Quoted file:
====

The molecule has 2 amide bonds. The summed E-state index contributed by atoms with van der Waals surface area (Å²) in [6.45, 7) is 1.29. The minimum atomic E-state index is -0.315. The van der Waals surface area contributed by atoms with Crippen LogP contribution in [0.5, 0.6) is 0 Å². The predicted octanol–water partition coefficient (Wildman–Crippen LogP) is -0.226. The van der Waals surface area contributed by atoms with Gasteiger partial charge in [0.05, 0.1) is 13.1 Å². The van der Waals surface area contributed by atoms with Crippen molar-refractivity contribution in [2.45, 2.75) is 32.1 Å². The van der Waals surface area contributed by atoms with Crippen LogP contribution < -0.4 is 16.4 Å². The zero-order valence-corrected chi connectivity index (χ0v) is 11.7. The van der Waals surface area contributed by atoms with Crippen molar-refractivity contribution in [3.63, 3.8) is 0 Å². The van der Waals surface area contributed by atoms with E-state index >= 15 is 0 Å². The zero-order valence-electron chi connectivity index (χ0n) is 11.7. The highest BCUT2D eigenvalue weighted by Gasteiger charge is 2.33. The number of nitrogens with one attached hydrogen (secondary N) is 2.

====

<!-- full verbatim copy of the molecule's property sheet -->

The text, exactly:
The molecule has 2 amide bonds. The summed E-state index contributed by atoms with van der Waals surface area (Å²) in [6.45, 7) is 1.29. The minimum atomic E-state index is -0.315. The van der Waals surface area contributed by atoms with Crippen LogP contribution in [0.5, 0.6) is 0 Å². The predicted octanol–water partition coefficient (Wildman–Crippen LogP) is -0.226. The van der Waals surface area contributed by atoms with Gasteiger partial charge in [0.05, 0.1) is 13.1 Å². The van der Waals surface area contributed by atoms with Crippen molar-refractivity contribution in [2.45, 2.75) is 32.1 Å². The van der Waals surface area contributed by atoms with Crippen LogP contribution < -0.4 is 16.4 Å². The zero-order valence-corrected chi connectivity index (χ0v) is 11.7. The van der Waals surface area contributed by atoms with Crippen molar-refractivity contribution in [3.63, 3.8) is 0 Å². The van der Waals surface area contributed by atoms with E-state index >= 15 is 0 Å². The zero-order valence-electron chi connectivity index (χ0n) is 11.7. The highest BCUT2D eigenvalue weighted by Gasteiger charge is 2.33. The number of nitrogens with one attached hydrogen (secondary N) is 2.